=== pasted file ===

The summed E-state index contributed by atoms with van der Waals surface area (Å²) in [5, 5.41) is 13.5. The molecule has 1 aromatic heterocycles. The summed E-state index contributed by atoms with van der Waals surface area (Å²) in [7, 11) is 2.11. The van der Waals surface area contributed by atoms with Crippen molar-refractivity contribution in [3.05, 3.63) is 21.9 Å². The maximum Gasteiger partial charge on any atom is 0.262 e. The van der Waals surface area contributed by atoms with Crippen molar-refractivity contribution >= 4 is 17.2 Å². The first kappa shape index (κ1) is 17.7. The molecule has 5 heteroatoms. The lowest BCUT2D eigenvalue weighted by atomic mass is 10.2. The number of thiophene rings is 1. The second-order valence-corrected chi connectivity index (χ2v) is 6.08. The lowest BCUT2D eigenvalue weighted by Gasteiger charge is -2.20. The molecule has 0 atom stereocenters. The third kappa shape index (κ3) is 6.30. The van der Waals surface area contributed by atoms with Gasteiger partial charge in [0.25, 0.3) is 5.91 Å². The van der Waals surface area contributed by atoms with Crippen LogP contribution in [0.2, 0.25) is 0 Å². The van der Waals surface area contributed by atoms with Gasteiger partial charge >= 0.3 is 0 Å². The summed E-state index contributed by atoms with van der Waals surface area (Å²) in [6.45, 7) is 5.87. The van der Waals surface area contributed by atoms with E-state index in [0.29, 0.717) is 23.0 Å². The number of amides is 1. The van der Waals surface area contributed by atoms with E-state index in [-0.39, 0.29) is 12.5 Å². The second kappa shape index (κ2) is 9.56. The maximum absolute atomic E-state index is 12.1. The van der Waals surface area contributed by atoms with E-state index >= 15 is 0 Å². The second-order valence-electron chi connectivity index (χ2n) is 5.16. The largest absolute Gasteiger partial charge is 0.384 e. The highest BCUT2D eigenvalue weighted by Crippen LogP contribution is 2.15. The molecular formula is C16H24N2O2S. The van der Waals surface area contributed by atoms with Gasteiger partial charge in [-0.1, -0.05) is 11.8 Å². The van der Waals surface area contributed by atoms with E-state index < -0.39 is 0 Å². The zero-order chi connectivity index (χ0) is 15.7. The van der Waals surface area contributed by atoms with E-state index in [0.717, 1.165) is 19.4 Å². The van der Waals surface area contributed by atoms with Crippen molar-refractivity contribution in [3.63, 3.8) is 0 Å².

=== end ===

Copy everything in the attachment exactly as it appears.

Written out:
The summed E-state index contributed by atoms with van der Waals surface area (Å²) in [5, 5.41) is 13.5. The molecule has 1 aromatic heterocycles. The summed E-state index contributed by atoms with van der Waals surface area (Å²) in [7, 11) is 2.11. The van der Waals surface area contributed by atoms with Crippen molar-refractivity contribution in [3.05, 3.63) is 21.9 Å². The maximum Gasteiger partial charge on any atom is 0.262 e. The van der Waals surface area contributed by atoms with Crippen molar-refractivity contribution >= 4 is 17.2 Å². The first kappa shape index (κ1) is 17.7. The molecule has 5 heteroatoms. The lowest BCUT2D eigenvalue weighted by atomic mass is 10.2. The number of thiophene rings is 1. The second-order valence-corrected chi connectivity index (χ2v) is 6.08. The lowest BCUT2D eigenvalue weighted by Gasteiger charge is -2.20. The molecule has 0 atom stereocenters. The third kappa shape index (κ3) is 6.30. The van der Waals surface area contributed by atoms with Gasteiger partial charge in [0.25, 0.3) is 5.91 Å². The van der Waals surface area contributed by atoms with Crippen LogP contribution in [0.2, 0.25) is 0 Å². The van der Waals surface area contributed by atoms with Gasteiger partial charge >= 0.3 is 0 Å². The summed E-state index contributed by atoms with van der Waals surface area (Å²) in [6.45, 7) is 5.87. The van der Waals surface area contributed by atoms with E-state index in [0.29, 0.717) is 23.0 Å². The number of amides is 1. The van der Waals surface area contributed by atoms with E-state index in [-0.39, 0.29) is 12.5 Å². The second kappa shape index (κ2) is 9.56. The maximum absolute atomic E-state index is 12.1. The van der Waals surface area contributed by atoms with E-state index >= 15 is 0 Å². The second-order valence-electron chi connectivity index (χ2n) is 5.16. The largest absolute Gasteiger partial charge is 0.384 e. The highest BCUT2D eigenvalue weighted by Crippen LogP contribution is 2.15. The molecular formula is C16H24N2O2S. The van der Waals surface area contributed by atoms with Gasteiger partial charge in [-0.1, -0.05) is 11.8 Å². The van der Waals surface area contributed by atoms with E-state index < -0.39 is 0 Å². The zero-order chi connectivity index (χ0) is 15.7. The van der Waals surface area contributed by atoms with E-state index in [0.717, 1.165) is 19.4 Å². The van der Waals surface area contributed by atoms with Crippen molar-refractivity contribution in [3.63, 3.8) is 0 Å².